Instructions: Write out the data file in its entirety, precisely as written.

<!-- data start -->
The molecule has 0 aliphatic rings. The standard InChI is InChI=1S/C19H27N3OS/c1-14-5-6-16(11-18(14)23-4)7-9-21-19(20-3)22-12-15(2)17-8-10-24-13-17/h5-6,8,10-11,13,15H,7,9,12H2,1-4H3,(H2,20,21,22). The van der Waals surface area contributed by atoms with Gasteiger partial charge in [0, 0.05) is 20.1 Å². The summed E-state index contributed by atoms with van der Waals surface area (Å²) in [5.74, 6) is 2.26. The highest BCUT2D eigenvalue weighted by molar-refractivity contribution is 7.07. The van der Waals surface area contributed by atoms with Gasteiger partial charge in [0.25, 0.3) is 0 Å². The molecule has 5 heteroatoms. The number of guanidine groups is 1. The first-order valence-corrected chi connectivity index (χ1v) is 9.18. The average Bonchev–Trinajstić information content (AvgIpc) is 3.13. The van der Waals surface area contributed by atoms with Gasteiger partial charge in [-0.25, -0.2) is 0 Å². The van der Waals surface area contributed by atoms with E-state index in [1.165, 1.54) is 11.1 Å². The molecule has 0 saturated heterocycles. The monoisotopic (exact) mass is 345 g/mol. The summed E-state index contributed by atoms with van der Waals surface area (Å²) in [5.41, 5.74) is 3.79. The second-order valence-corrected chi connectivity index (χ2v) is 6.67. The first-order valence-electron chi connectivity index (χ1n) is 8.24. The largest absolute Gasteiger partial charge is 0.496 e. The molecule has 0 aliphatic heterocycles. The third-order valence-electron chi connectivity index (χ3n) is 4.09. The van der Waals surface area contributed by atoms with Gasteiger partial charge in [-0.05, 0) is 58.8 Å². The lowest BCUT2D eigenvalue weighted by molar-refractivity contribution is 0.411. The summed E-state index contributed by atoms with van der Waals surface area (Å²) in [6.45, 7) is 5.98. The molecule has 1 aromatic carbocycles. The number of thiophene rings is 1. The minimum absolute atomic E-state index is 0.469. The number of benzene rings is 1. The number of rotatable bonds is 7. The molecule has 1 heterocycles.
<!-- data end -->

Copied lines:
The molecule has 0 aliphatic rings. The standard InChI is InChI=1S/C19H27N3OS/c1-14-5-6-16(11-18(14)23-4)7-9-21-19(20-3)22-12-15(2)17-8-10-24-13-17/h5-6,8,10-11,13,15H,7,9,12H2,1-4H3,(H2,20,21,22). The van der Waals surface area contributed by atoms with Gasteiger partial charge in [0, 0.05) is 20.1 Å². The summed E-state index contributed by atoms with van der Waals surface area (Å²) in [5.74, 6) is 2.26. The highest BCUT2D eigenvalue weighted by molar-refractivity contribution is 7.07. The van der Waals surface area contributed by atoms with Gasteiger partial charge in [0.25, 0.3) is 0 Å². The molecule has 5 heteroatoms. The number of guanidine groups is 1. The first-order valence-corrected chi connectivity index (χ1v) is 9.18. The average Bonchev–Trinajstić information content (AvgIpc) is 3.13. The van der Waals surface area contributed by atoms with Gasteiger partial charge in [-0.25, -0.2) is 0 Å². The van der Waals surface area contributed by atoms with E-state index in [1.165, 1.54) is 11.1 Å². The molecule has 0 saturated heterocycles. The monoisotopic (exact) mass is 345 g/mol. The summed E-state index contributed by atoms with van der Waals surface area (Å²) in [5.41, 5.74) is 3.79. The second-order valence-corrected chi connectivity index (χ2v) is 6.67. The first-order valence-electron chi connectivity index (χ1n) is 8.24. The largest absolute Gasteiger partial charge is 0.496 e. The molecule has 0 aliphatic heterocycles. The third-order valence-electron chi connectivity index (χ3n) is 4.09. The van der Waals surface area contributed by atoms with Gasteiger partial charge in [-0.05, 0) is 58.8 Å². The lowest BCUT2D eigenvalue weighted by molar-refractivity contribution is 0.411. The summed E-state index contributed by atoms with van der Waals surface area (Å²) in [6.45, 7) is 5.98. The molecule has 1 aromatic carbocycles. The number of thiophene rings is 1. The minimum absolute atomic E-state index is 0.469. The number of benzene rings is 1. The number of rotatable bonds is 7. The molecule has 1 heterocycles.